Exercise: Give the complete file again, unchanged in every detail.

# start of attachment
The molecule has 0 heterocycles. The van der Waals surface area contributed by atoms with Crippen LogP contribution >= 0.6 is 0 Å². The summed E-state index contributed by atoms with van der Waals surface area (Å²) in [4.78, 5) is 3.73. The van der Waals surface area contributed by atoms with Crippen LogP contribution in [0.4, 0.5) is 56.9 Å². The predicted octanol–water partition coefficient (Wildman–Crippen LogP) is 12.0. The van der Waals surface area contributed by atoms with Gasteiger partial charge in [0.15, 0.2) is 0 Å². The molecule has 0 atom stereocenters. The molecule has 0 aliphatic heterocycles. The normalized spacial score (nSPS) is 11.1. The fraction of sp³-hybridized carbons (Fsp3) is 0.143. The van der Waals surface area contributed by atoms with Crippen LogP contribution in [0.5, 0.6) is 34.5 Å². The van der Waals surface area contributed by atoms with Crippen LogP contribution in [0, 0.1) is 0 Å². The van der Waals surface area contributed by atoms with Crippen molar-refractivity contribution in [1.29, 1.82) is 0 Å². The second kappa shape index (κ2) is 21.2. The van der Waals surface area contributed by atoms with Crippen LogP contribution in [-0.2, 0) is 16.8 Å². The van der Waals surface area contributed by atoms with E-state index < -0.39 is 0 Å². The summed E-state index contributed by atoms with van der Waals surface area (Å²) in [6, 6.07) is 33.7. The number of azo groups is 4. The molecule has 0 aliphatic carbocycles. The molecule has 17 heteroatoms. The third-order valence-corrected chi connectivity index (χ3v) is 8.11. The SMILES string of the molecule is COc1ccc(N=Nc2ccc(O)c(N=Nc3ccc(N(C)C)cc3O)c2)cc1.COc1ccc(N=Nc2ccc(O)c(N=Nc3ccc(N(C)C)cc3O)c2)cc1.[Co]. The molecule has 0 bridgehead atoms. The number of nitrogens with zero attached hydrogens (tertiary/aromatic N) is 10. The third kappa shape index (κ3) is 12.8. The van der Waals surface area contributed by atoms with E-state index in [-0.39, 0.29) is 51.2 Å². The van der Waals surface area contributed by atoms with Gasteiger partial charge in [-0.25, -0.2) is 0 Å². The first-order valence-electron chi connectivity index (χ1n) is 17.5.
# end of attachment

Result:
The molecule has 0 heterocycles. The van der Waals surface area contributed by atoms with Crippen LogP contribution >= 0.6 is 0 Å². The summed E-state index contributed by atoms with van der Waals surface area (Å²) in [4.78, 5) is 3.73. The van der Waals surface area contributed by atoms with Crippen LogP contribution in [0.4, 0.5) is 56.9 Å². The predicted octanol–water partition coefficient (Wildman–Crippen LogP) is 12.0. The van der Waals surface area contributed by atoms with Gasteiger partial charge in [0.15, 0.2) is 0 Å². The molecule has 0 atom stereocenters. The molecule has 0 aliphatic heterocycles. The normalized spacial score (nSPS) is 11.1. The fraction of sp³-hybridized carbons (Fsp3) is 0.143. The van der Waals surface area contributed by atoms with Crippen LogP contribution in [0.5, 0.6) is 34.5 Å². The van der Waals surface area contributed by atoms with Crippen LogP contribution in [0, 0.1) is 0 Å². The van der Waals surface area contributed by atoms with Crippen molar-refractivity contribution in [1.29, 1.82) is 0 Å². The second kappa shape index (κ2) is 21.2. The van der Waals surface area contributed by atoms with Crippen LogP contribution in [-0.2, 0) is 16.8 Å². The van der Waals surface area contributed by atoms with E-state index < -0.39 is 0 Å². The summed E-state index contributed by atoms with van der Waals surface area (Å²) in [6, 6.07) is 33.7. The number of azo groups is 4. The molecule has 0 aliphatic carbocycles. The molecule has 17 heteroatoms. The third-order valence-corrected chi connectivity index (χ3v) is 8.11. The SMILES string of the molecule is COc1ccc(N=Nc2ccc(O)c(N=Nc3ccc(N(C)C)cc3O)c2)cc1.COc1ccc(N=Nc2ccc(O)c(N=Nc3ccc(N(C)C)cc3O)c2)cc1.[Co]. The molecule has 0 bridgehead atoms. The number of nitrogens with zero attached hydrogens (tertiary/aromatic N) is 10. The third kappa shape index (κ3) is 12.8. The van der Waals surface area contributed by atoms with E-state index in [-0.39, 0.29) is 51.2 Å². The van der Waals surface area contributed by atoms with Gasteiger partial charge in [-0.25, -0.2) is 0 Å². The first-order valence-electron chi connectivity index (χ1n) is 17.5.